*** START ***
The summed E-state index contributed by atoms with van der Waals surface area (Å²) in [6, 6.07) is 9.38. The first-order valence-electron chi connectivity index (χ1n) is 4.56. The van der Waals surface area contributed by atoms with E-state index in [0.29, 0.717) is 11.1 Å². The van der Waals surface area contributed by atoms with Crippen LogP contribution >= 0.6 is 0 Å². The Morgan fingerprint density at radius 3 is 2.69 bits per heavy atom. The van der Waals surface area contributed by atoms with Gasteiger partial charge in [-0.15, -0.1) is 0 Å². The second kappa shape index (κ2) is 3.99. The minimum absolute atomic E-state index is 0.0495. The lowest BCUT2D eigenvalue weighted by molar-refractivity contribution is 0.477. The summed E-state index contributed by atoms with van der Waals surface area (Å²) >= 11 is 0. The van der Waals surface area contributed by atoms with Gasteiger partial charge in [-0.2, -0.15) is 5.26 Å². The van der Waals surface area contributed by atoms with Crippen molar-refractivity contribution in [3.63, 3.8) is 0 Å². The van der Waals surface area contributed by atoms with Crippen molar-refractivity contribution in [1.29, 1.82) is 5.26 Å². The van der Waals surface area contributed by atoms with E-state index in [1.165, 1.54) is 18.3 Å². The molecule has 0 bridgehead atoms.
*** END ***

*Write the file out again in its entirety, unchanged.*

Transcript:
The summed E-state index contributed by atoms with van der Waals surface area (Å²) in [6, 6.07) is 9.38. The first-order valence-electron chi connectivity index (χ1n) is 4.56. The van der Waals surface area contributed by atoms with E-state index in [0.29, 0.717) is 11.1 Å². The van der Waals surface area contributed by atoms with Crippen LogP contribution >= 0.6 is 0 Å². The Morgan fingerprint density at radius 3 is 2.69 bits per heavy atom. The van der Waals surface area contributed by atoms with Gasteiger partial charge in [-0.15, -0.1) is 0 Å². The second kappa shape index (κ2) is 3.99. The minimum absolute atomic E-state index is 0.0495. The lowest BCUT2D eigenvalue weighted by molar-refractivity contribution is 0.477. The summed E-state index contributed by atoms with van der Waals surface area (Å²) >= 11 is 0. The van der Waals surface area contributed by atoms with Gasteiger partial charge in [-0.2, -0.15) is 5.26 Å². The van der Waals surface area contributed by atoms with Crippen molar-refractivity contribution in [3.63, 3.8) is 0 Å². The van der Waals surface area contributed by atoms with Crippen molar-refractivity contribution in [1.29, 1.82) is 5.26 Å². The van der Waals surface area contributed by atoms with E-state index in [1.165, 1.54) is 18.3 Å². The molecule has 0 bridgehead atoms.